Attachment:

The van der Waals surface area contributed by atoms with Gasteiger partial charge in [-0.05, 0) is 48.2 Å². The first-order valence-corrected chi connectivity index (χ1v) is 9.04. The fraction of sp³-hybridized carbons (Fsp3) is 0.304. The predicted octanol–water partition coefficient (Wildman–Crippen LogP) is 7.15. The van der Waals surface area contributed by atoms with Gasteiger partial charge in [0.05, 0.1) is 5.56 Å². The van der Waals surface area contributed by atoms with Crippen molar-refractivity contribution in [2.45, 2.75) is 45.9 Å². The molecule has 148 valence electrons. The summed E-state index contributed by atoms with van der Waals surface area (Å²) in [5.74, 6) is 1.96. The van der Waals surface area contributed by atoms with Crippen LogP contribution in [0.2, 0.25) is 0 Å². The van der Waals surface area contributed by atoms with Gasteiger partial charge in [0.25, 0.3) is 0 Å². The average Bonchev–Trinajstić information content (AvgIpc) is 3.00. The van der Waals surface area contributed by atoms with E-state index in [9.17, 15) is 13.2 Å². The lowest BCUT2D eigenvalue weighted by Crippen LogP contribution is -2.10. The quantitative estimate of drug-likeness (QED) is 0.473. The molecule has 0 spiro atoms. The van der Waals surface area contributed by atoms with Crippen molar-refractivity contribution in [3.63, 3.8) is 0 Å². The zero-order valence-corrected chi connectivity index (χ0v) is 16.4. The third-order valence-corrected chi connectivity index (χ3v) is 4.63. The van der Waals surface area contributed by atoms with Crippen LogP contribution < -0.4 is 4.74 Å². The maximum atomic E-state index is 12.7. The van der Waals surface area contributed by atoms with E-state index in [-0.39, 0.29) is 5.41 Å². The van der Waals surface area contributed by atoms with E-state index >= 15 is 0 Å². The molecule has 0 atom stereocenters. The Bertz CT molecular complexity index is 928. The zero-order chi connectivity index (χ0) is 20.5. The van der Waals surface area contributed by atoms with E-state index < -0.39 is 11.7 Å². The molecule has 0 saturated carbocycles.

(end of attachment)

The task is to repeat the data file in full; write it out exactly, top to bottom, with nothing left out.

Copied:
The van der Waals surface area contributed by atoms with Gasteiger partial charge in [-0.05, 0) is 48.2 Å². The first-order valence-corrected chi connectivity index (χ1v) is 9.04. The fraction of sp³-hybridized carbons (Fsp3) is 0.304. The predicted octanol–water partition coefficient (Wildman–Crippen LogP) is 7.15. The van der Waals surface area contributed by atoms with Gasteiger partial charge in [0.05, 0.1) is 5.56 Å². The van der Waals surface area contributed by atoms with Crippen molar-refractivity contribution in [2.45, 2.75) is 45.9 Å². The molecule has 148 valence electrons. The summed E-state index contributed by atoms with van der Waals surface area (Å²) in [5.74, 6) is 1.96. The van der Waals surface area contributed by atoms with Crippen LogP contribution in [0.2, 0.25) is 0 Å². The van der Waals surface area contributed by atoms with Gasteiger partial charge in [0.25, 0.3) is 0 Å². The average Bonchev–Trinajstić information content (AvgIpc) is 3.00. The van der Waals surface area contributed by atoms with E-state index in [9.17, 15) is 13.2 Å². The lowest BCUT2D eigenvalue weighted by Crippen LogP contribution is -2.10. The quantitative estimate of drug-likeness (QED) is 0.473. The molecule has 0 spiro atoms. The van der Waals surface area contributed by atoms with Crippen molar-refractivity contribution in [3.63, 3.8) is 0 Å². The zero-order valence-corrected chi connectivity index (χ0v) is 16.4. The third-order valence-corrected chi connectivity index (χ3v) is 4.63. The van der Waals surface area contributed by atoms with Crippen LogP contribution < -0.4 is 4.74 Å². The maximum atomic E-state index is 12.7. The van der Waals surface area contributed by atoms with E-state index in [-0.39, 0.29) is 5.41 Å². The van der Waals surface area contributed by atoms with E-state index >= 15 is 0 Å². The molecule has 0 atom stereocenters. The Bertz CT molecular complexity index is 928. The zero-order chi connectivity index (χ0) is 20.5. The van der Waals surface area contributed by atoms with E-state index < -0.39 is 11.7 Å². The molecule has 0 saturated carbocycles.